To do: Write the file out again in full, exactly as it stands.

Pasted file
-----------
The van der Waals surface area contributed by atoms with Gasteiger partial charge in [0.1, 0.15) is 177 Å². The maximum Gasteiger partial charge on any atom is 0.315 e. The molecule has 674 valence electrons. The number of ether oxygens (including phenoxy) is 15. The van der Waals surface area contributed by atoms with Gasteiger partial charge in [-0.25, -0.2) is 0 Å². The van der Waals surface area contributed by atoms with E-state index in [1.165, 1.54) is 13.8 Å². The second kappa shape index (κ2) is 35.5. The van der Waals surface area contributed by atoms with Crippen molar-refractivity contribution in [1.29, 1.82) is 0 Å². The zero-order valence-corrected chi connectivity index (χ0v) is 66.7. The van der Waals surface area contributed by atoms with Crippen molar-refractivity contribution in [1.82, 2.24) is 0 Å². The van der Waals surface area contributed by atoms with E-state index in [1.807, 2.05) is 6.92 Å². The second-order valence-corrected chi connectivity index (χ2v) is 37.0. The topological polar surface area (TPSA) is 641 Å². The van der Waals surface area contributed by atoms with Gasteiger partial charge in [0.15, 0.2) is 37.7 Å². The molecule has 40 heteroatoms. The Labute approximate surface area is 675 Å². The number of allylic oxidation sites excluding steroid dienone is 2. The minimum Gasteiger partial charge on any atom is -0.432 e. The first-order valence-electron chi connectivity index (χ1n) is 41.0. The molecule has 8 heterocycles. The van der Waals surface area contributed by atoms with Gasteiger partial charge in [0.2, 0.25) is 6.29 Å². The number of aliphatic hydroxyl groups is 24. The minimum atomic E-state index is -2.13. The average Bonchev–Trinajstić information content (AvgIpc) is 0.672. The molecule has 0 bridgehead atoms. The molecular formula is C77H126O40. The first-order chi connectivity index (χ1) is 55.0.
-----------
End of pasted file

The van der Waals surface area contributed by atoms with Gasteiger partial charge in [0.1, 0.15) is 177 Å². The maximum Gasteiger partial charge on any atom is 0.315 e. The molecule has 674 valence electrons. The number of ether oxygens (including phenoxy) is 15. The van der Waals surface area contributed by atoms with Gasteiger partial charge in [-0.25, -0.2) is 0 Å². The van der Waals surface area contributed by atoms with E-state index in [1.165, 1.54) is 13.8 Å². The second kappa shape index (κ2) is 35.5. The van der Waals surface area contributed by atoms with Crippen molar-refractivity contribution in [1.29, 1.82) is 0 Å². The zero-order valence-corrected chi connectivity index (χ0v) is 66.7. The van der Waals surface area contributed by atoms with Crippen molar-refractivity contribution in [1.82, 2.24) is 0 Å². The van der Waals surface area contributed by atoms with E-state index in [1.807, 2.05) is 6.92 Å². The second-order valence-corrected chi connectivity index (χ2v) is 37.0. The topological polar surface area (TPSA) is 641 Å². The van der Waals surface area contributed by atoms with Gasteiger partial charge in [0.15, 0.2) is 37.7 Å². The molecule has 40 heteroatoms. The Labute approximate surface area is 675 Å². The number of allylic oxidation sites excluding steroid dienone is 2. The minimum Gasteiger partial charge on any atom is -0.432 e. The first-order valence-electron chi connectivity index (χ1n) is 41.0. The molecule has 8 heterocycles. The van der Waals surface area contributed by atoms with Gasteiger partial charge in [0.2, 0.25) is 6.29 Å². The number of aliphatic hydroxyl groups is 24. The minimum atomic E-state index is -2.13. The average Bonchev–Trinajstić information content (AvgIpc) is 0.672. The molecule has 0 bridgehead atoms. The molecular formula is C77H126O40. The first-order chi connectivity index (χ1) is 55.0.